Impending death, computer viruses, money laundering schemes: Persuasive or superstitious chain letters have existed for over a thousand years. Historically, the oldest letter's motive was to hoax, misinform, and gather momentum. More recently, you may have received them as kids from a friend at school or in the neighbourhood. Once opened, the ink was metaphorical anthrax; you'd be marked with a threat powered by black magic.
Folklorist Daniel W. Van Arsdale suggests the content of such notorious correspondence has unveiled and exploited various human fantasies, sensibilities, and vulnerabilities. "They have evolved free to make any promise, issue any threat," he explains. "Billions have been distributed despite near universal condemnation. But chain letters are designed to replicate, not to help anyone."
A Chain Letter from Jesus
Chain letters started out bearing religious sentiments. Each came with its own hallmarks: east Asian letters carrying Buddhist rites even bore instructions on how to preserve the letter for posterity. "Correspondence such as this targeted soldiers right up until the Vietnam War," Van Arsdale says. Authorities and the media were not immune to the seduction of these letters. "When the US entered WWI, no less than the New York Times thought the Germans were trying to 'clog the mails' with a chain letter."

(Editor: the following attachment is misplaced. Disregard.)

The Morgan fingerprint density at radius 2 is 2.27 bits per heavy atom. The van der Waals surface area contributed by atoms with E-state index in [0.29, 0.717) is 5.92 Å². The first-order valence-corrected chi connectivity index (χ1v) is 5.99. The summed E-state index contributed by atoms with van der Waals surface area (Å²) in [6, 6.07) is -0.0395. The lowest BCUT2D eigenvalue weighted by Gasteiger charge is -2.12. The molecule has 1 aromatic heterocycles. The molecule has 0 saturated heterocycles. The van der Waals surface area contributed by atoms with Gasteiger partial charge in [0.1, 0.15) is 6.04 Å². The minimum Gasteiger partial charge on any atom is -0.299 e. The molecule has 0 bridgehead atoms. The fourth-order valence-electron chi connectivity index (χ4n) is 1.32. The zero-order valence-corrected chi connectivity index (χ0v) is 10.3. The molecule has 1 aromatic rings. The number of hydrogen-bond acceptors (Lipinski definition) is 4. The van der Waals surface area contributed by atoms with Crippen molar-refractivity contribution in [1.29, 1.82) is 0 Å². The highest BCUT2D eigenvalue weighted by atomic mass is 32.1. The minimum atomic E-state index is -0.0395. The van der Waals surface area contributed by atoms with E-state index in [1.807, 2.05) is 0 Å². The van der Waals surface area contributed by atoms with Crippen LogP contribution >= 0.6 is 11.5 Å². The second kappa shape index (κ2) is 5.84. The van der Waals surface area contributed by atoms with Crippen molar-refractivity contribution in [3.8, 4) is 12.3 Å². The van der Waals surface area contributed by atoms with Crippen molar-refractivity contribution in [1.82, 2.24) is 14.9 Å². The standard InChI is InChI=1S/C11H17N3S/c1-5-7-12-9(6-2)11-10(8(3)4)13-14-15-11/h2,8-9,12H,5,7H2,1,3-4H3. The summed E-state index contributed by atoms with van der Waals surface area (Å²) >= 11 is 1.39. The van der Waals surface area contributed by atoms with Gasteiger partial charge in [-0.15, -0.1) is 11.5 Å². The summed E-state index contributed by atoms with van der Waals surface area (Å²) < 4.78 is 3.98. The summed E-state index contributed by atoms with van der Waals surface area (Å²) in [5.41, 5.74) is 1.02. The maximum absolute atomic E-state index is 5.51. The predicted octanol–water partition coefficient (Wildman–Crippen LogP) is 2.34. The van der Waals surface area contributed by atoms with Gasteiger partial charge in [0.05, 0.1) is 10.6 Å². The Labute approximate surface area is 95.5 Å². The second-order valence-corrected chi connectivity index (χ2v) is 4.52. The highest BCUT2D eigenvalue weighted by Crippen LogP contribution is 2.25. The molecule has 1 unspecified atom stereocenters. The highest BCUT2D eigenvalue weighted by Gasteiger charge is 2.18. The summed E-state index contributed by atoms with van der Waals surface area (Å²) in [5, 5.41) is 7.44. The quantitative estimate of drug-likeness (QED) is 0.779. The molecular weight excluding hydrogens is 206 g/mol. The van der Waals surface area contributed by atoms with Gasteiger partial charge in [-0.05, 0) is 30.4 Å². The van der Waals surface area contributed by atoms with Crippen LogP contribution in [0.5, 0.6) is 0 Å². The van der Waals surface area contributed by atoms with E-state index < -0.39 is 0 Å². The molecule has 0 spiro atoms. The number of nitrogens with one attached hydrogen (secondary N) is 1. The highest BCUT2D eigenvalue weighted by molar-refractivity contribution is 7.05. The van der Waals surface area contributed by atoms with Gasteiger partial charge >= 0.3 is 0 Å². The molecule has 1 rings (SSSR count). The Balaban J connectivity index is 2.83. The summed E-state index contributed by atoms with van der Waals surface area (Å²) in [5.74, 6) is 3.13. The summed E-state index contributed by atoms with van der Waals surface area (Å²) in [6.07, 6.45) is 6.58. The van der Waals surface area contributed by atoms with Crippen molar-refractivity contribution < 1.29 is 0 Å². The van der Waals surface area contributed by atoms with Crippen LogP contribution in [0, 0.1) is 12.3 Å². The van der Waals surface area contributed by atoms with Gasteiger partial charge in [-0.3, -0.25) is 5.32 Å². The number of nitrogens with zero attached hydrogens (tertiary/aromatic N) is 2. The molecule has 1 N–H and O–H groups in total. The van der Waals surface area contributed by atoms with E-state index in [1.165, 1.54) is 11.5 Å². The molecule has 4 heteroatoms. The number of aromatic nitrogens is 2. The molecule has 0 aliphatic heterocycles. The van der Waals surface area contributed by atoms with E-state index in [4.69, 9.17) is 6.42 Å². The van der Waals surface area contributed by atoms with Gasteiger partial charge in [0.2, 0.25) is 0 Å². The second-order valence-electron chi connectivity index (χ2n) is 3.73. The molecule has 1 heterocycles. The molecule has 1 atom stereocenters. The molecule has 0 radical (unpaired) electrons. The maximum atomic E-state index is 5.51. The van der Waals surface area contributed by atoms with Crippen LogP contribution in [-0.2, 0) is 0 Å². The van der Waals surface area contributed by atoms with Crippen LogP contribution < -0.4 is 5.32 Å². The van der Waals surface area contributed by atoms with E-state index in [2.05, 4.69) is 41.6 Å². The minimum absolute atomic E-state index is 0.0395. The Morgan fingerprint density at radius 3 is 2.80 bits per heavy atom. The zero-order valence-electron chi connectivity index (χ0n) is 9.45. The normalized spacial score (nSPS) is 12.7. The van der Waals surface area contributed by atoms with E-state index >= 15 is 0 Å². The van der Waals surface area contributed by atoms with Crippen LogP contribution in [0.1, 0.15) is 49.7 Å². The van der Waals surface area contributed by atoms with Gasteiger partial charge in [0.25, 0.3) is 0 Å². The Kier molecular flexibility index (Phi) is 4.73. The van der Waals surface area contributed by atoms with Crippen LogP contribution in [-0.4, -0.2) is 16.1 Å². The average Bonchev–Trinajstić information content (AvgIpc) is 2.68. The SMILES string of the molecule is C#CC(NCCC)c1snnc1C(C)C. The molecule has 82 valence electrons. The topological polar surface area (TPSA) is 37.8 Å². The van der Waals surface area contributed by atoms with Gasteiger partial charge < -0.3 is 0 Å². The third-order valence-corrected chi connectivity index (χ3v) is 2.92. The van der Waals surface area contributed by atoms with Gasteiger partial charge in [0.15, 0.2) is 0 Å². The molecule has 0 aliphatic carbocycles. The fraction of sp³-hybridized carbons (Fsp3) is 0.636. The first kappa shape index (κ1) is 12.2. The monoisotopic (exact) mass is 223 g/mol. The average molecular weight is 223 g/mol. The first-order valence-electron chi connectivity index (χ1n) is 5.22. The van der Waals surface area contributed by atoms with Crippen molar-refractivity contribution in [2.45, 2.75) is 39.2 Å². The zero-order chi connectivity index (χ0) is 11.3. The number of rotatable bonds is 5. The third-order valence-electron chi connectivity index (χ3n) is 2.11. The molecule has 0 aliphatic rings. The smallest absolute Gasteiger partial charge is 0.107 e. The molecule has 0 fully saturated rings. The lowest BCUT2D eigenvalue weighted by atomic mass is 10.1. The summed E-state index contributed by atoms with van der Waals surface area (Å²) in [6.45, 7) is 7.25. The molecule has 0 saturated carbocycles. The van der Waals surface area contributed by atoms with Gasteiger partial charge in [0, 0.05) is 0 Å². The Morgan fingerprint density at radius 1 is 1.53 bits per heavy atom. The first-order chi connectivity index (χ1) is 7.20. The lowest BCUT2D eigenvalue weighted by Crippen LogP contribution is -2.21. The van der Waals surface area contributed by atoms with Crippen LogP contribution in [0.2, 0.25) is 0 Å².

But it's a letter from the West that remains the oldest known surviving chain letter. The crumbling, yellow scroll known as the 'Letter From Heaven' is a copied letter first published in 1795. It details an imagined pen-friendship shared by Jesus and King Abgar of Edessa, and the main targets of charming Anon's threat are the general recipients who decide to bin the letter rather than handcopy and redistribute.
It even comes with its own disclosure (how modern), setting the basic cliches of chain correspondence into motion. In other words: Re-publish this letter and you will prosper and remain alive. Don't and I will make you very ill, resulting in you being snuffed out. P.S I don't have an address so don't try and find me.
Van Arsdale adds that the key motive for replicating the letter was to obtain safeguarding, usually in domestic concerns. "Preventing fires, safe childbirth, a good harvest... others were promised safety on the battlefield. An example that circulated as far back a colonial America had a long list of weapons it claimed to protect the bearer from." Most notably pregnant women—and their unborn children—seem to be threatened worst in the text of the 'Letter from Heaven,' perhaps beginning chain letters' centuries-long tradition of emotional blackmail towards the fairer sex.